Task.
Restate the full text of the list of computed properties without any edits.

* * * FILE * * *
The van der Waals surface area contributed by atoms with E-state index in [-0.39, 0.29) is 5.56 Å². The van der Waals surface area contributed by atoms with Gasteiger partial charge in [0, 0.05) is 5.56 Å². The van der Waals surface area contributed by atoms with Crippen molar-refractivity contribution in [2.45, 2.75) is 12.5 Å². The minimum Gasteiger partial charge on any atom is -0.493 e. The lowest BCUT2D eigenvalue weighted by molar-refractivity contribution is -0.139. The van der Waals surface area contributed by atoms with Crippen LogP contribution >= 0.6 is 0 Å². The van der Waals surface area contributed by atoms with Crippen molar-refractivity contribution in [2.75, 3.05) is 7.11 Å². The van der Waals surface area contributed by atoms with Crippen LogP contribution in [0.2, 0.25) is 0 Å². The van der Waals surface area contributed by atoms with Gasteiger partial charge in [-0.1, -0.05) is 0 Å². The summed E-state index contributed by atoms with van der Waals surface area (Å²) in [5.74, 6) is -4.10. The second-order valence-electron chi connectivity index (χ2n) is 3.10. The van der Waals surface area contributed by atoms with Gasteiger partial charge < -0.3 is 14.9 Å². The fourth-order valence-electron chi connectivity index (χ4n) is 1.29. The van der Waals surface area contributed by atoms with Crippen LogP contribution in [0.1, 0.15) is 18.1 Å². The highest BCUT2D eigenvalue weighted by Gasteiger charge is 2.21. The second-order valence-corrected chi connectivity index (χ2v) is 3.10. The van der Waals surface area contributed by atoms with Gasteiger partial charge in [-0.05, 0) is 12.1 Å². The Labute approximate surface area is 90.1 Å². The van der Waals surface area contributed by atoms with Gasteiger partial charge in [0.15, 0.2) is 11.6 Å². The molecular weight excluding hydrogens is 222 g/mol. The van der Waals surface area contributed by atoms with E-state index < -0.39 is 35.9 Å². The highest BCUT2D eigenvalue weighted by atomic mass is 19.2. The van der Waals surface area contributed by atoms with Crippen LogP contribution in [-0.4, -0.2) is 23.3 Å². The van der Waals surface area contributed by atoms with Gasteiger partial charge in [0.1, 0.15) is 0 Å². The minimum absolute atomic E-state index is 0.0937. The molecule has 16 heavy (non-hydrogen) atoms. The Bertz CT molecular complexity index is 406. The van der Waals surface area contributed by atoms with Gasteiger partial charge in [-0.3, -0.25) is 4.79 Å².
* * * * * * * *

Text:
The van der Waals surface area contributed by atoms with E-state index in [-0.39, 0.29) is 5.56 Å². The van der Waals surface area contributed by atoms with Gasteiger partial charge in [0, 0.05) is 5.56 Å². The van der Waals surface area contributed by atoms with Crippen molar-refractivity contribution in [2.45, 2.75) is 12.5 Å². The minimum Gasteiger partial charge on any atom is -0.493 e. The lowest BCUT2D eigenvalue weighted by molar-refractivity contribution is -0.139. The van der Waals surface area contributed by atoms with Crippen LogP contribution >= 0.6 is 0 Å². The van der Waals surface area contributed by atoms with Crippen molar-refractivity contribution in [2.75, 3.05) is 7.11 Å². The van der Waals surface area contributed by atoms with Crippen LogP contribution in [0.2, 0.25) is 0 Å². The van der Waals surface area contributed by atoms with Gasteiger partial charge in [-0.1, -0.05) is 0 Å². The summed E-state index contributed by atoms with van der Waals surface area (Å²) in [5.74, 6) is -4.10. The second-order valence-electron chi connectivity index (χ2n) is 3.10. The van der Waals surface area contributed by atoms with Gasteiger partial charge < -0.3 is 14.9 Å². The fourth-order valence-electron chi connectivity index (χ4n) is 1.29. The van der Waals surface area contributed by atoms with Crippen LogP contribution in [0.1, 0.15) is 18.1 Å². The highest BCUT2D eigenvalue weighted by Gasteiger charge is 2.21. The second-order valence-corrected chi connectivity index (χ2v) is 3.10. The van der Waals surface area contributed by atoms with Gasteiger partial charge in [-0.05, 0) is 12.1 Å². The Labute approximate surface area is 90.1 Å². The van der Waals surface area contributed by atoms with Gasteiger partial charge in [0.15, 0.2) is 11.6 Å². The molecular weight excluding hydrogens is 222 g/mol. The van der Waals surface area contributed by atoms with E-state index < -0.39 is 35.9 Å². The highest BCUT2D eigenvalue weighted by atomic mass is 19.2. The van der Waals surface area contributed by atoms with Crippen LogP contribution in [-0.4, -0.2) is 23.3 Å². The van der Waals surface area contributed by atoms with Gasteiger partial charge in [0.1, 0.15) is 0 Å². The minimum absolute atomic E-state index is 0.0937. The molecule has 16 heavy (non-hydrogen) atoms. The Bertz CT molecular complexity index is 406. The van der Waals surface area contributed by atoms with Gasteiger partial charge in [-0.3, -0.25) is 4.79 Å².